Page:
"There's more besides," smirked. "What I've told you, that's maybe fifteen K gestures, the plain sword itself took longer than that to make. There's another one-twenty K of zip in it." He took the blade, carefully, pointed to the edge. "You know how they make these so sharp? They like fold the hot metal over, reheat, fold again, and keep doing so as many times as they can. Takes patience and skill to strengthen the whole length. Normal, good-quality weapons, they have maybe four folds. Once- a-century, top-class, master-crafted, they can just maybe reach twenty. This one has nine folds, but between each fold we put a breaking spell on it, like what they have in those Agritech rods the peasants use on cattle. By exploiting folding, we got around the usual problem where follow-up spells of a kind already imbued in an object don't take."
Slowly, Sennary lowered the hilt, rested the weapon on the desk. "You're telling me there are nine breaks in this blade? Anyone it strikes will be dead almost instantly, the slightest knock, the tiniest nick, armour or no armour..."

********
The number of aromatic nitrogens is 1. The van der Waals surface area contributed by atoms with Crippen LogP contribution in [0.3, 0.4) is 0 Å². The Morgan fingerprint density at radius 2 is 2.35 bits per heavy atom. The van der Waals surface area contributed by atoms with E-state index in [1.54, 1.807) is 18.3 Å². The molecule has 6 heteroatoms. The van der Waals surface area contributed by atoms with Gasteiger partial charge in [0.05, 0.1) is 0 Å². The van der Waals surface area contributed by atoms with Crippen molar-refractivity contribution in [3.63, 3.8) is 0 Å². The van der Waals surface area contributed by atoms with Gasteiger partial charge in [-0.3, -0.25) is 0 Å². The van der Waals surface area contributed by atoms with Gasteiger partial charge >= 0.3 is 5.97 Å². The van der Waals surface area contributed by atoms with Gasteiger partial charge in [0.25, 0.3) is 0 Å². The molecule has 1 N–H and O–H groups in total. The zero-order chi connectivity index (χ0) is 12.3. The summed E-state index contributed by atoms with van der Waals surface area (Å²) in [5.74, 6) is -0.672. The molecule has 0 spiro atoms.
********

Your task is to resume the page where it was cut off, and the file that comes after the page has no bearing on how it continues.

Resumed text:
"That's right." Porett folded his arms. "You'll need it, though: I've lost my tag on Conley, you'll have to find her without that kind of help."
"Wait, no, let me get this clear. People who have been skilled in swordplay for thirty years, learnt their trade the hard way, fought in battles, one-on-one combat, it's now all for nothing? Any fool who can beat their guard once, touch them with any degree of force anywhere, leg, arm, will kill them outright? All their accumulated knowledge and experience will be utterly worthless?"
"Correct. Spell techniques advance inexorably; people who don't run with the trends are left behind, outdated, superseded. That sword represents the leading edge in military science. What do you think?"
"I think magic is moving too fast..."
21st January 1999: isif36.htm